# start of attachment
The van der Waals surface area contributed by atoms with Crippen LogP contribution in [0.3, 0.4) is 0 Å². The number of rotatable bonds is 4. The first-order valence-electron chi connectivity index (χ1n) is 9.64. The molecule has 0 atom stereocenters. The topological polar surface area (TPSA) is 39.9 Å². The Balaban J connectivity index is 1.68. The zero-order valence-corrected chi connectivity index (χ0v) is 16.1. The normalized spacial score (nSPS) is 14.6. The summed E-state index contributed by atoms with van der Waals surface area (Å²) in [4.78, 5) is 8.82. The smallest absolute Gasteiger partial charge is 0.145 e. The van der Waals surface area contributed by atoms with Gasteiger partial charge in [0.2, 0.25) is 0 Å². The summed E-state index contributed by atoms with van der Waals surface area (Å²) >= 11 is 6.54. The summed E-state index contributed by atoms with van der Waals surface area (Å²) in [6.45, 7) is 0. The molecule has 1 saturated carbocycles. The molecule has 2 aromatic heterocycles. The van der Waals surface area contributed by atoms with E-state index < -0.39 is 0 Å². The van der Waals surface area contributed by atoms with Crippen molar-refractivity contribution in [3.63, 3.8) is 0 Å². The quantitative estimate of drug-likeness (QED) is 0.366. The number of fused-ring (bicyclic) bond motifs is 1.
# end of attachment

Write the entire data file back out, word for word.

The van der Waals surface area contributed by atoms with Crippen LogP contribution in [0.3, 0.4) is 0 Å². The number of rotatable bonds is 4. The first-order valence-electron chi connectivity index (χ1n) is 9.64. The molecule has 0 atom stereocenters. The topological polar surface area (TPSA) is 39.9 Å². The Balaban J connectivity index is 1.68. The zero-order valence-corrected chi connectivity index (χ0v) is 16.1. The normalized spacial score (nSPS) is 14.6. The summed E-state index contributed by atoms with van der Waals surface area (Å²) in [4.78, 5) is 8.82. The smallest absolute Gasteiger partial charge is 0.145 e. The van der Waals surface area contributed by atoms with Gasteiger partial charge in [0.2, 0.25) is 0 Å². The summed E-state index contributed by atoms with van der Waals surface area (Å²) >= 11 is 6.54. The summed E-state index contributed by atoms with van der Waals surface area (Å²) in [6.45, 7) is 0. The molecule has 1 saturated carbocycles. The molecule has 2 aromatic heterocycles. The van der Waals surface area contributed by atoms with E-state index < -0.39 is 0 Å². The van der Waals surface area contributed by atoms with Crippen molar-refractivity contribution in [3.63, 3.8) is 0 Å². The quantitative estimate of drug-likeness (QED) is 0.366. The number of fused-ring (bicyclic) bond motifs is 1.